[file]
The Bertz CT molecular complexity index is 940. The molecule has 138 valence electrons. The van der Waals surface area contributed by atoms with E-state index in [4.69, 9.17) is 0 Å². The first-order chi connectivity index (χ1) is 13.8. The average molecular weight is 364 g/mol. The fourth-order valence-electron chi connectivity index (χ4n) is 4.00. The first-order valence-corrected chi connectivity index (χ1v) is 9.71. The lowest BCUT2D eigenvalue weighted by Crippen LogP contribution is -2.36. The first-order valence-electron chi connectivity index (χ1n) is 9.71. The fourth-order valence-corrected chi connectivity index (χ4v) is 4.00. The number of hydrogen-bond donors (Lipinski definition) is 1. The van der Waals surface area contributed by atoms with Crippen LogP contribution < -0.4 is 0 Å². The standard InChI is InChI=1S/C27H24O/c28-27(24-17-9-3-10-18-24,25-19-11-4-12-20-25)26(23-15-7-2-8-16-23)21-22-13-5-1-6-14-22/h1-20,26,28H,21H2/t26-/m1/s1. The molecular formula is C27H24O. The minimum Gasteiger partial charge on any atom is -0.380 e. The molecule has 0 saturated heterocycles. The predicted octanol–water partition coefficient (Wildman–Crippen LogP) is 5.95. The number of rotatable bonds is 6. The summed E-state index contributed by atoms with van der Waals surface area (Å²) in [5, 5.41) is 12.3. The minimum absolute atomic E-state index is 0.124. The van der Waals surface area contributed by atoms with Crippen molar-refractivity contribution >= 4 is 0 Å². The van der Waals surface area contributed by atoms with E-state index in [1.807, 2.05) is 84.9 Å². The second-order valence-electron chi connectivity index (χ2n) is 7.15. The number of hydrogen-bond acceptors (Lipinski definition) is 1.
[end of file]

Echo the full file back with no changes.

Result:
The Bertz CT molecular complexity index is 940. The molecule has 138 valence electrons. The van der Waals surface area contributed by atoms with E-state index in [4.69, 9.17) is 0 Å². The first-order chi connectivity index (χ1) is 13.8. The average molecular weight is 364 g/mol. The fourth-order valence-electron chi connectivity index (χ4n) is 4.00. The first-order valence-corrected chi connectivity index (χ1v) is 9.71. The lowest BCUT2D eigenvalue weighted by Crippen LogP contribution is -2.36. The first-order valence-electron chi connectivity index (χ1n) is 9.71. The fourth-order valence-corrected chi connectivity index (χ4v) is 4.00. The number of hydrogen-bond donors (Lipinski definition) is 1. The van der Waals surface area contributed by atoms with Crippen LogP contribution < -0.4 is 0 Å². The standard InChI is InChI=1S/C27H24O/c28-27(24-17-9-3-10-18-24,25-19-11-4-12-20-25)26(23-15-7-2-8-16-23)21-22-13-5-1-6-14-22/h1-20,26,28H,21H2/t26-/m1/s1. The molecular formula is C27H24O. The minimum Gasteiger partial charge on any atom is -0.380 e. The molecule has 0 saturated heterocycles. The predicted octanol–water partition coefficient (Wildman–Crippen LogP) is 5.95. The number of rotatable bonds is 6. The summed E-state index contributed by atoms with van der Waals surface area (Å²) in [5, 5.41) is 12.3. The minimum absolute atomic E-state index is 0.124. The van der Waals surface area contributed by atoms with Crippen molar-refractivity contribution >= 4 is 0 Å². The van der Waals surface area contributed by atoms with E-state index in [1.807, 2.05) is 84.9 Å². The second-order valence-electron chi connectivity index (χ2n) is 7.15. The number of hydrogen-bond acceptors (Lipinski definition) is 1.